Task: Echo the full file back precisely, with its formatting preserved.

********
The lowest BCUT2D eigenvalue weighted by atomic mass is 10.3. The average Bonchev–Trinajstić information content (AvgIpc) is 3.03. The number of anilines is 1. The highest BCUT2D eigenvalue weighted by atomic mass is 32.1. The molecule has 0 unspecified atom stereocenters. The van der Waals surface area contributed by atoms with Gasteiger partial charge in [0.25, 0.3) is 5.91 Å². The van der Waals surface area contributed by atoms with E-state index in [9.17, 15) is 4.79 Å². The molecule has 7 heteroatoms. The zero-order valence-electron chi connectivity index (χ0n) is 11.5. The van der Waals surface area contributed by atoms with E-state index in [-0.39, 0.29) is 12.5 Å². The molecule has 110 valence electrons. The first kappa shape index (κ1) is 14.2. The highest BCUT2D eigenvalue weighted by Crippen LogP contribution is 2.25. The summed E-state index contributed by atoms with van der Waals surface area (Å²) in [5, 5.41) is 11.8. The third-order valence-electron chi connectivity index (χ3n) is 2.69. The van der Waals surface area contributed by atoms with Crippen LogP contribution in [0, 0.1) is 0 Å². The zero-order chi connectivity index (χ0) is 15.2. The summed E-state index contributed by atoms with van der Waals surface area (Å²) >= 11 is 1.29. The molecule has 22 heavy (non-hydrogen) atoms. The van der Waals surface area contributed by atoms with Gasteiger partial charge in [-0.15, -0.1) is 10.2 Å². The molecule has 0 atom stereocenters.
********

The lowest BCUT2D eigenvalue weighted by atomic mass is 10.3. The average Bonchev–Trinajstić information content (AvgIpc) is 3.03. The number of anilines is 1. The highest BCUT2D eigenvalue weighted by atomic mass is 32.1. The molecule has 0 unspecified atom stereocenters. The van der Waals surface area contributed by atoms with Gasteiger partial charge in [0.25, 0.3) is 5.91 Å². The van der Waals surface area contributed by atoms with E-state index in [9.17, 15) is 4.79 Å². The molecule has 7 heteroatoms. The zero-order valence-electron chi connectivity index (χ0n) is 11.5. The van der Waals surface area contributed by atoms with E-state index in [-0.39, 0.29) is 12.5 Å². The molecule has 110 valence electrons. The first kappa shape index (κ1) is 14.2. The highest BCUT2D eigenvalue weighted by Crippen LogP contribution is 2.25. The summed E-state index contributed by atoms with van der Waals surface area (Å²) in [5, 5.41) is 11.8. The third-order valence-electron chi connectivity index (χ3n) is 2.69. The van der Waals surface area contributed by atoms with Crippen LogP contribution in [0, 0.1) is 0 Å². The zero-order chi connectivity index (χ0) is 15.2. The summed E-state index contributed by atoms with van der Waals surface area (Å²) >= 11 is 1.29. The molecule has 22 heavy (non-hydrogen) atoms. The van der Waals surface area contributed by atoms with Gasteiger partial charge in [-0.15, -0.1) is 10.2 Å². The molecule has 0 atom stereocenters.